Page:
What We're Reading -- March 26
Good morning everyone! Both the NCAA Men’s Basketball tournament and the Republican presidential primary have whittled themselves down to the final four. The difference is though, that when the basketball teams lose, they go home. Unfortunately, it’s not the same in politics, and the fight to see who could be the worst candidate for women continues. Today, the Supreme Court begins three days of oral arguments on the constitutionality of the health care law. And on that note, here’s what we’re reading this morning….
Oral arguments begin in the Supreme Court on the constitutionality of the Affordable Care Act. “As Supreme Court justices review health-care law, stakes will be hard to ignore” – “The Supreme Court on Monday joins the nation’s vitriolic debate over the landmark health-care law and the limits of federal power. And though thousands of pages of legal arguments about the Constitution’s history and the court’s precedents have landed on justices’ desks, the outcome may also hinge on less tangible factors. Public opinion. The nation’s volatile political climate. The court’s self-consciousness about its own partisan divide. And the pivotal role it plays in deciding the nation’s thorniest social issues…. They have scheduled six hours of arguments over three days, the most in 45 years. They will examine the law in detail, even parts that no judges below them have found constitutionally questionable. And while cameras are still forbidden, the court has changed its rules to release audiotape and transcripts of the arguments each day.”
Supreme Court’s decision on ACA will have major ramification on the 2012 election. “Court's health ruling could shake fall elections” – “The Supreme Court's ruling on the constitutionality of President Barack Obama's health care overhaul is likely to shake the presidential election race in early summer. But the winners in the court will not necessarily be the winners in the political arena. No doubt, a decision to throw out the entire law would be a defeat for Obama. His judgment and leadership, even his reputation as a former constitutional law professor, would be called into question for pushing through a contentious and partisan health insurance overhaul only to see it declared unconstitutional by the court. But it would not spell certain doom for his re-election. In fact, it would end the GOP argument that a Republican president must be elected to guarantee repeal of the law. It also could re-energize liberals, shift the spotlight onto insurance companies and reignite a debate about how to best provide health care.”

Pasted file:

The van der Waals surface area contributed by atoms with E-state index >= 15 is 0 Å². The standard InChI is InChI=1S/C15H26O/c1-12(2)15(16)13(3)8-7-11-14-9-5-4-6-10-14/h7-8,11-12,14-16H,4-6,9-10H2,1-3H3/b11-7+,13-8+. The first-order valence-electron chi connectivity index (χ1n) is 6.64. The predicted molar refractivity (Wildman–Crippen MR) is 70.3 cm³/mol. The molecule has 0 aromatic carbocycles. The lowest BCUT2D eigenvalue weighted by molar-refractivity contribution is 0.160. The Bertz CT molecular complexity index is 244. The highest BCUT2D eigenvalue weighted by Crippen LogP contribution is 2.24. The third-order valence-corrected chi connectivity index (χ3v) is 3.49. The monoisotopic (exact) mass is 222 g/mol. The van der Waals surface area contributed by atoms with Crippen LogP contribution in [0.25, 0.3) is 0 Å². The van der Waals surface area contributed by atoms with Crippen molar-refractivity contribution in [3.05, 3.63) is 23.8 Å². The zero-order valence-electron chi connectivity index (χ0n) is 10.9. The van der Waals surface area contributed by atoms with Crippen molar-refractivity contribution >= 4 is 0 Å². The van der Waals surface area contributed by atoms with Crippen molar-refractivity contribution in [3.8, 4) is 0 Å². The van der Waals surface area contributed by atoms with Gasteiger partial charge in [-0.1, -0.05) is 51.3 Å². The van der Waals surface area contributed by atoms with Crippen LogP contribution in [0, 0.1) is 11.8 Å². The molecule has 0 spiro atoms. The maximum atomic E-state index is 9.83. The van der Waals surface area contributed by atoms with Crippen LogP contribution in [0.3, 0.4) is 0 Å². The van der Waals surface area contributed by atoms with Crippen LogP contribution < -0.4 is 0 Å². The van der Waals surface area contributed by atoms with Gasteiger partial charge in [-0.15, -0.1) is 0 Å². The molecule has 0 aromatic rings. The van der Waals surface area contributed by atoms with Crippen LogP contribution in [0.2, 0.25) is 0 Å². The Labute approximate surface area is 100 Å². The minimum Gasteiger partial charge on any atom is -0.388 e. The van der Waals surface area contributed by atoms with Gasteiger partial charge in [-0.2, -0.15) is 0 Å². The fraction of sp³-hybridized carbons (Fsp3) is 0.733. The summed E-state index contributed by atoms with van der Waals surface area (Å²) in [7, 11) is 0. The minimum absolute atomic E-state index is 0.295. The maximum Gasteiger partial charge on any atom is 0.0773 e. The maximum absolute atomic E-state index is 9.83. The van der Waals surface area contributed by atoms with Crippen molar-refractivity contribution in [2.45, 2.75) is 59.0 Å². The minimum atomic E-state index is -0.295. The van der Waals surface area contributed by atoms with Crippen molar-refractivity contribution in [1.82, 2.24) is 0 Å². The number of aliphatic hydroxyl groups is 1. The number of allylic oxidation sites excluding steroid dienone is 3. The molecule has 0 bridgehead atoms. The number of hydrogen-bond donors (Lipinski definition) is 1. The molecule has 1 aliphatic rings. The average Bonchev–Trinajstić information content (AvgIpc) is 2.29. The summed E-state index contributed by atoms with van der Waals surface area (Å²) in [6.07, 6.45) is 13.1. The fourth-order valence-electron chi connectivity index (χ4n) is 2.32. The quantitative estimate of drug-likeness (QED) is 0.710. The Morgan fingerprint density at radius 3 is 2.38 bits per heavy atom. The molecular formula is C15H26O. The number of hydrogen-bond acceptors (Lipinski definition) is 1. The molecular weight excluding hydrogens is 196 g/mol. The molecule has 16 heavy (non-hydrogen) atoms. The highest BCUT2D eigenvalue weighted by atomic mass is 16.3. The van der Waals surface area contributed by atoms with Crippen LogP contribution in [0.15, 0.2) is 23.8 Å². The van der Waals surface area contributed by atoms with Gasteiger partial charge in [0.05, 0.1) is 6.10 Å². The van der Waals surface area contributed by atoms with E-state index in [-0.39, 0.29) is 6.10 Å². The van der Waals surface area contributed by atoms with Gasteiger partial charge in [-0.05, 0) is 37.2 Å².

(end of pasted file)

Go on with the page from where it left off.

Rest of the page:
There may be a gender gap in Washington, DC, but in Washington State, women are doing just fine. “What Gender Gap? Washington State Has a History of Women Who Lead” – “Nationwide, women’s groups point out the glaring gender disparity in public life, noting that there are only 6 female governors and 17 female senators. Across the country, women make up 23.6 percent of state legislatures, according to Off the Sidelines, a project started last year by Senator Kirsten E. Gillibrand of New York. But in Washington State, women’s serving in public office has been as consistent as the rain. ‘Every once in a while a note or a letter will mention it,’ Ms. Gregoire said. ‘But mostly, it’s taken for granted.’… For Ms. Cantwell and Ms. Murray, it has been a somewhat strange dynamic. They are not in the minority among politicians in their home state, but they are at the national level, and as such, have been called on to speak up for women. Recently, the two grabbed the spotlight during the debate over contraception.”